I can't sleep.
I never thought I would ever say it, but I miss Provo.
I miss the mountains.
I miss my friends.
I miss my garden.
I miss my house.
My house. Some of my happiest memories come from that little house on 200 North. The house where my first baby took her first steps, tasted her first foods, had so many firsts. The house where she spent most of her babyhood. Our first night here in Chicago, Lily told me, "I'm ready to go home now." I cried right along with her after I explained that this new house is our home now. We still haven't adjusted. It's been a month and for a minute, I thought I was getting used to it. But I can't. This house is so brown. Brown walls, brown carpet, brown edging, brown linoleum. Everywhere I look, I see brown. It bothers me that I am so wrapped up in such shallow things, but I have this stupid internal need to make my surroundings beautiful. It's been a problem for me since I was a little girl. I remember spending hours cutting out pictures from magazines and collaging them onto my bedroom walls. But it's not really the brown that is keeping me from sleep tonight. It is that my mind has finally caught up to the idea that there is no going back. Our chapter as being poor college kids is closed. All that is left are pictures. I wish I had taken more. I wish I had enjoyed it all a little more. I have the feeling that I'll be feeling this way the rest of my life about everything, especially about my babies growing up. Time is slipping through my fingers like water.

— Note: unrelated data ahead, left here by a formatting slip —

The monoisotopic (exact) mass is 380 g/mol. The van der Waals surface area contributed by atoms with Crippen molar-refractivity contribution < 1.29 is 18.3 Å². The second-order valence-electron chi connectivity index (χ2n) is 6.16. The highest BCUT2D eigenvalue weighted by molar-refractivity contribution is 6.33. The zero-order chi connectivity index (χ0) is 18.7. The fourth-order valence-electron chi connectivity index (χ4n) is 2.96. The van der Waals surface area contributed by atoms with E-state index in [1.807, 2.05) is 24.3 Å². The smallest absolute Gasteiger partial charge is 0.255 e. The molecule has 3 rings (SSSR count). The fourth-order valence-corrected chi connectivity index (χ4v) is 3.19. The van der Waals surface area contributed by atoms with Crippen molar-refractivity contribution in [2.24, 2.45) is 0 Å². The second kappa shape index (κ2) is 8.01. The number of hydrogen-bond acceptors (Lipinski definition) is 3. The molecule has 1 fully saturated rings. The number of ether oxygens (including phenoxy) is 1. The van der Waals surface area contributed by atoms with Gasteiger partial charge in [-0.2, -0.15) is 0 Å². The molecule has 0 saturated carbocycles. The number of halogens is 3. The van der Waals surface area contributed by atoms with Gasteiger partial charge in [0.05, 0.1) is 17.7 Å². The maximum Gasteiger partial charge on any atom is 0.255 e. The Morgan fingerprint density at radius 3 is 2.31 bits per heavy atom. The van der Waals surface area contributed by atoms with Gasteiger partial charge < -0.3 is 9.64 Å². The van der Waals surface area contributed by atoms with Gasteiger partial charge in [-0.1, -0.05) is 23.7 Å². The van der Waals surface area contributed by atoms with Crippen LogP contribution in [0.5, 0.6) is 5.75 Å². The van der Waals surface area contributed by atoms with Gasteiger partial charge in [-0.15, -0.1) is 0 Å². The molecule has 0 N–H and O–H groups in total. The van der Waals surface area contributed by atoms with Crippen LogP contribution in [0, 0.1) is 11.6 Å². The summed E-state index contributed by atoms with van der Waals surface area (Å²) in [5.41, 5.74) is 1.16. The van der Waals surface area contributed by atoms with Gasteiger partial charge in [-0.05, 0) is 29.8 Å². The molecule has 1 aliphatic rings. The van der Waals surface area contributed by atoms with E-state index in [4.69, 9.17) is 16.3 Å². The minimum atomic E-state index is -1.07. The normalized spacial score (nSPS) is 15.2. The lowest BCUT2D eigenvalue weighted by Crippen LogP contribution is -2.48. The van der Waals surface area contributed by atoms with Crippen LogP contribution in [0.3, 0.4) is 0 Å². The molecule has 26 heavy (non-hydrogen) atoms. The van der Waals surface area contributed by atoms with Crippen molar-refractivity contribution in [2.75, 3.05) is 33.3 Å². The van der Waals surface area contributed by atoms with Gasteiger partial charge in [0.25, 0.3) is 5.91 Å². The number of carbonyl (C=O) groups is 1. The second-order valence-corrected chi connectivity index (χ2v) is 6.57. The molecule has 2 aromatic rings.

The worst thing is that I feel so empty. This is the time of my life when I should be bursting with happiness. I have a successful husband, beautiful children, and all of the amenities any middle class American woman could desire. Why then, do I feel so utterly empty? I can't tell if it is the adjustment to a new place or something more. I am so terrified of sinking back into the recesses of postpartum depression that I cling on to any sort of external stimulation that I can. I accept every play date invitation, every dinner, every visitor that comes to my door. Yet at the end of the day, the black emptiness returns and I can't put my finger on why. There is no emotion behind anything I say or do any more. I speak without hesitation. I forget that other people have feelings.
I can only imagine the torment that Lily is enduring. She is sleeping in a strange room, in a strange city, away from almost everyone she knows. My heart aches thinking of how she is probably feeling similarly to me, but is unable to identify her emotions or understand why she feels them. We are cramming in as many trips to the park, splash pad, library, and ice cream parlor that we can. She too reaches out to every little friend that she can; from the nursery children at church to the random child in the grocery store aisle. I see the loneliness in her eyes and it pierces me quite deeply.
On a happier note, Jack is an easy baby. I can anticipate his hunger, naps, and bowel movements. He is perfectly content to stare at his older sister, have his diaper changed, and be nursed every few hours. He has been sleeping 7-9 hours at night without any prompting from me and I am so grateful. This funk that I'm in would be exponentially worse if he was still waking up every two hours to nurse.
I don't know quite how to end this, but as I'm out of Kleenex and it's almost 4:00AM, I should probably attempt to get some sleep before the morrow thrusts itself upon me.
(Unrelated) here's a cute picture of Lily lining up my measuring cups one morning at our old house, about a year ago: